What is usually the rainiest month of the year in Missouri has been anything but, and a University of Missouri climatologist says the situation could soon be dire.
Some parts of the Bootheel have had less than 2 inches of rain since April 1. Pat Guinan says that region is on the verge of recording its dryest April and May period since 1895, and those conditions have been spreading.
“During the month of May this dryness began to spread northwestward, impacting south-central parts of the state, and then more recently over the past two to three weeks, pretty much the entire state is having to deal with a very dry situation: what I like to call a ‘flash drought.’ Already we have officially severe drought conditions impacting the Bootheel counties.”
Pat Guinan says other factors are compounding matters.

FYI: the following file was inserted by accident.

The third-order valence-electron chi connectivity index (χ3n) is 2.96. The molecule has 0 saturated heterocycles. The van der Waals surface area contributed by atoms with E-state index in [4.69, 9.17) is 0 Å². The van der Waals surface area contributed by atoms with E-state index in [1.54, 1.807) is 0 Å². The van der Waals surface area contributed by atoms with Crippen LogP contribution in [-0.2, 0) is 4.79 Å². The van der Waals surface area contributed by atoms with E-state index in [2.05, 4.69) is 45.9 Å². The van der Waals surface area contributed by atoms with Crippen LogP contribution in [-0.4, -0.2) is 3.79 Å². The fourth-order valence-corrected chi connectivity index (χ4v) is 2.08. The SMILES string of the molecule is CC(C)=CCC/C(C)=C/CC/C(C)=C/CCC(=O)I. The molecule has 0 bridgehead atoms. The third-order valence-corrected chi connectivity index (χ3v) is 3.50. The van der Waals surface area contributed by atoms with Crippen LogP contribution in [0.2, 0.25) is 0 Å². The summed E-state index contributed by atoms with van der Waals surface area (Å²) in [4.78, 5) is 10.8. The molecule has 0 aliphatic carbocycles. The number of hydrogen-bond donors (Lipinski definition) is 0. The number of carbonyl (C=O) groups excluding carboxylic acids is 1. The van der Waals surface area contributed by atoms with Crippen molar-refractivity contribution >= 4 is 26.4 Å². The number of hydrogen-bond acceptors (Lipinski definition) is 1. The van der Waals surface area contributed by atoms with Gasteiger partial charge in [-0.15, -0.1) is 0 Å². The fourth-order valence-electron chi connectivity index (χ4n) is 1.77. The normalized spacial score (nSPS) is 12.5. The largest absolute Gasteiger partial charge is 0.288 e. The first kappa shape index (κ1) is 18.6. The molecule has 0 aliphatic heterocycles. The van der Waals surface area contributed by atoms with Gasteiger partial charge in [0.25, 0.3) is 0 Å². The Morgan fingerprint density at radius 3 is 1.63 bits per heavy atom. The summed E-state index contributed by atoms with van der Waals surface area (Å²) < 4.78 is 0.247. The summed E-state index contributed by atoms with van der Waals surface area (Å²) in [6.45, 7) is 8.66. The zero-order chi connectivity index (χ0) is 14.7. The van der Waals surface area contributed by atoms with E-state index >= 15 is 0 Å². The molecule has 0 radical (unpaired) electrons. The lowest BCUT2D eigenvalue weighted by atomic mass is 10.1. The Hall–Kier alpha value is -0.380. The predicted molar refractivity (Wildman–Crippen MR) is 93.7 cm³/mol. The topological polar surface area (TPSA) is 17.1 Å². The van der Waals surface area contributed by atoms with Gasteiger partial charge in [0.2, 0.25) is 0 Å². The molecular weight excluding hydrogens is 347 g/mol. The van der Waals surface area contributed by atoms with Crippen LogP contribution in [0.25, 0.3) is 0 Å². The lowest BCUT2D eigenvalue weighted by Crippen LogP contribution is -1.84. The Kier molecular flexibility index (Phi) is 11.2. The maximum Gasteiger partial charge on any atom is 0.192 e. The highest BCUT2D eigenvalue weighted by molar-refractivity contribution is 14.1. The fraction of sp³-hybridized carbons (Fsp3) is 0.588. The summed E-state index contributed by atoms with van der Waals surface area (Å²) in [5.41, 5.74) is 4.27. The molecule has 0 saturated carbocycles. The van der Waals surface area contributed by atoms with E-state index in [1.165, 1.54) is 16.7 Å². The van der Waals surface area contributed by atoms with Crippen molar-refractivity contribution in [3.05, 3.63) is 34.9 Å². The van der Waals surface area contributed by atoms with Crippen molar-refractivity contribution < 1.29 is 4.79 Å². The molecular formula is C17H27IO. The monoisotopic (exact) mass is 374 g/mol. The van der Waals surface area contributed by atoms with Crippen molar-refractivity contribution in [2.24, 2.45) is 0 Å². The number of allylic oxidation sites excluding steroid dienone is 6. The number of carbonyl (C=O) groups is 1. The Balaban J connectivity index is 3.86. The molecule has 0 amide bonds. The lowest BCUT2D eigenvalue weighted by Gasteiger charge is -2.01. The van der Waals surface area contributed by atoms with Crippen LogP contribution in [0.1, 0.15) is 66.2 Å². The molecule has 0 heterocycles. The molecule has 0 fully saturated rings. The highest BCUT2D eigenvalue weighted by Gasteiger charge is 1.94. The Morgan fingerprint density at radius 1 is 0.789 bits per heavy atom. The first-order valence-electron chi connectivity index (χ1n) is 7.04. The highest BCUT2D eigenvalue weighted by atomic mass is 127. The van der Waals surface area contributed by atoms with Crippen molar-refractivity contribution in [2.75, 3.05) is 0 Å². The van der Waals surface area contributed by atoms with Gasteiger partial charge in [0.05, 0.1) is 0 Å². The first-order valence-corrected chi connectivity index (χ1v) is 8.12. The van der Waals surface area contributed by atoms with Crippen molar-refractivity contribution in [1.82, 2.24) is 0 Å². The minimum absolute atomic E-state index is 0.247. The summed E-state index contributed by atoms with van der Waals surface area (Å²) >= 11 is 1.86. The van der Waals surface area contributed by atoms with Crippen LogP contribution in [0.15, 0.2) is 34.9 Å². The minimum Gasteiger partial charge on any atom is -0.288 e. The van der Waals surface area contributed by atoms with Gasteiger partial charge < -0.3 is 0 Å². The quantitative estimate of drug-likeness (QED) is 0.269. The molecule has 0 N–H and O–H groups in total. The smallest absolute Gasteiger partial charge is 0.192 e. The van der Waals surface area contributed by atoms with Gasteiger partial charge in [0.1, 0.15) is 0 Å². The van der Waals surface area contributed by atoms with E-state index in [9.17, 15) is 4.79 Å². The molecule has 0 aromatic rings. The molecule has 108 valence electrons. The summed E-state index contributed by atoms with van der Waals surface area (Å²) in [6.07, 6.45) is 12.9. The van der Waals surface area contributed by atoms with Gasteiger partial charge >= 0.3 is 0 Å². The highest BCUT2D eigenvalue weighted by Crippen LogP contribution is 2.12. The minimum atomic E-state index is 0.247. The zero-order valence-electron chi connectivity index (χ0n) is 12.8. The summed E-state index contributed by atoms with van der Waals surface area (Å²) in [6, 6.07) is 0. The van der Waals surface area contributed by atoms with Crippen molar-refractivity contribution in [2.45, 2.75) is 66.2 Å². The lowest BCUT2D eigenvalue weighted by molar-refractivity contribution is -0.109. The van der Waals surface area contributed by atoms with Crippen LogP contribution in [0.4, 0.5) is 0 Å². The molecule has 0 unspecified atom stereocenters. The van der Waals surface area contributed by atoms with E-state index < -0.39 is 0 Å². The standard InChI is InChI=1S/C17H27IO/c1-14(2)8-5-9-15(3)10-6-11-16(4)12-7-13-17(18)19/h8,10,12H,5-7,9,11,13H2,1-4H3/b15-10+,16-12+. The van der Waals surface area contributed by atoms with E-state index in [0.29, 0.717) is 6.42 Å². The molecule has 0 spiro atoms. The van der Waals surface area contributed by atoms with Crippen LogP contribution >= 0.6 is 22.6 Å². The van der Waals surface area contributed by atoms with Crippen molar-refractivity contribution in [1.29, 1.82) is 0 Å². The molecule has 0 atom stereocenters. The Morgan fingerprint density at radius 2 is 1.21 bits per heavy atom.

“We’ve seen unusually high rates of moisture loss in the soil profile and through vegetation because there’s a lot of sunshine, low humidities and high temperatures. That really sort of ramps up the situation and makes it more dire.”
The last few days in much of the state have brought seasonable temperatures, but Guinan says beginning today hotter readings could kill off some struggling crops.
“If we don’t receive any significant rain events over the next several days and we have temperatures that are up into the 90s, that’s going to really create some severe stress on some dry vegetation.”
Guinan says some forecasts models show cooler temperatures and significant precipitation in Missouri next week that could provide needed relief for crops.
AUDIO: Mike Lear interviews Pat Guinan, 10:21